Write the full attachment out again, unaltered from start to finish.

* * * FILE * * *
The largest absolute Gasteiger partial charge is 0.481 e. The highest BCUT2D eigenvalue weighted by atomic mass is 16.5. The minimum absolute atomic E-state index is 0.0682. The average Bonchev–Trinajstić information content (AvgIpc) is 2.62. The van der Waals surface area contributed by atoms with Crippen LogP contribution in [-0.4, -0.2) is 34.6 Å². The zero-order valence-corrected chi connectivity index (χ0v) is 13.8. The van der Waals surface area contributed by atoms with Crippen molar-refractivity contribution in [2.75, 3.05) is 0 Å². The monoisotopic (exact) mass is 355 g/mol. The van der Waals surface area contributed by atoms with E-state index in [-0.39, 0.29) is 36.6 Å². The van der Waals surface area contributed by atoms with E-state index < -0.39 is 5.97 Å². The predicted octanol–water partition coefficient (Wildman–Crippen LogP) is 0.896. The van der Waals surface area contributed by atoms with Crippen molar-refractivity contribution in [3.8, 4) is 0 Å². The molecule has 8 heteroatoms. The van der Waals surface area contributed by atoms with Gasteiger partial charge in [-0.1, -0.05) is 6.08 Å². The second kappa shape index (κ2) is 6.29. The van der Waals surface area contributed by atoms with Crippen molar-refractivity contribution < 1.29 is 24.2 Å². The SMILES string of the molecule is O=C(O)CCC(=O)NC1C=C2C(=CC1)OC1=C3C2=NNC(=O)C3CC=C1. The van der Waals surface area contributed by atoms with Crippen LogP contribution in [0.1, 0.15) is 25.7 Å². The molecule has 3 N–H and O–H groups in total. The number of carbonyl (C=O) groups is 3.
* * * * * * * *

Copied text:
The largest absolute Gasteiger partial charge is 0.481 e. The highest BCUT2D eigenvalue weighted by atomic mass is 16.5. The minimum absolute atomic E-state index is 0.0682. The average Bonchev–Trinajstić information content (AvgIpc) is 2.62. The van der Waals surface area contributed by atoms with Crippen LogP contribution in [-0.4, -0.2) is 34.6 Å². The zero-order valence-corrected chi connectivity index (χ0v) is 13.8. The van der Waals surface area contributed by atoms with Crippen molar-refractivity contribution in [2.75, 3.05) is 0 Å². The monoisotopic (exact) mass is 355 g/mol. The van der Waals surface area contributed by atoms with E-state index in [-0.39, 0.29) is 36.6 Å². The van der Waals surface area contributed by atoms with E-state index < -0.39 is 5.97 Å². The predicted octanol–water partition coefficient (Wildman–Crippen LogP) is 0.896. The van der Waals surface area contributed by atoms with Crippen molar-refractivity contribution in [3.8, 4) is 0 Å². The molecule has 8 heteroatoms. The van der Waals surface area contributed by atoms with Gasteiger partial charge in [-0.1, -0.05) is 6.08 Å². The second kappa shape index (κ2) is 6.29. The van der Waals surface area contributed by atoms with Crippen molar-refractivity contribution < 1.29 is 24.2 Å². The SMILES string of the molecule is O=C(O)CCC(=O)NC1C=C2C(=CC1)OC1=C3C2=NNC(=O)C3CC=C1. The van der Waals surface area contributed by atoms with Crippen LogP contribution in [0.1, 0.15) is 25.7 Å². The molecule has 3 N–H and O–H groups in total. The number of carbonyl (C=O) groups is 3.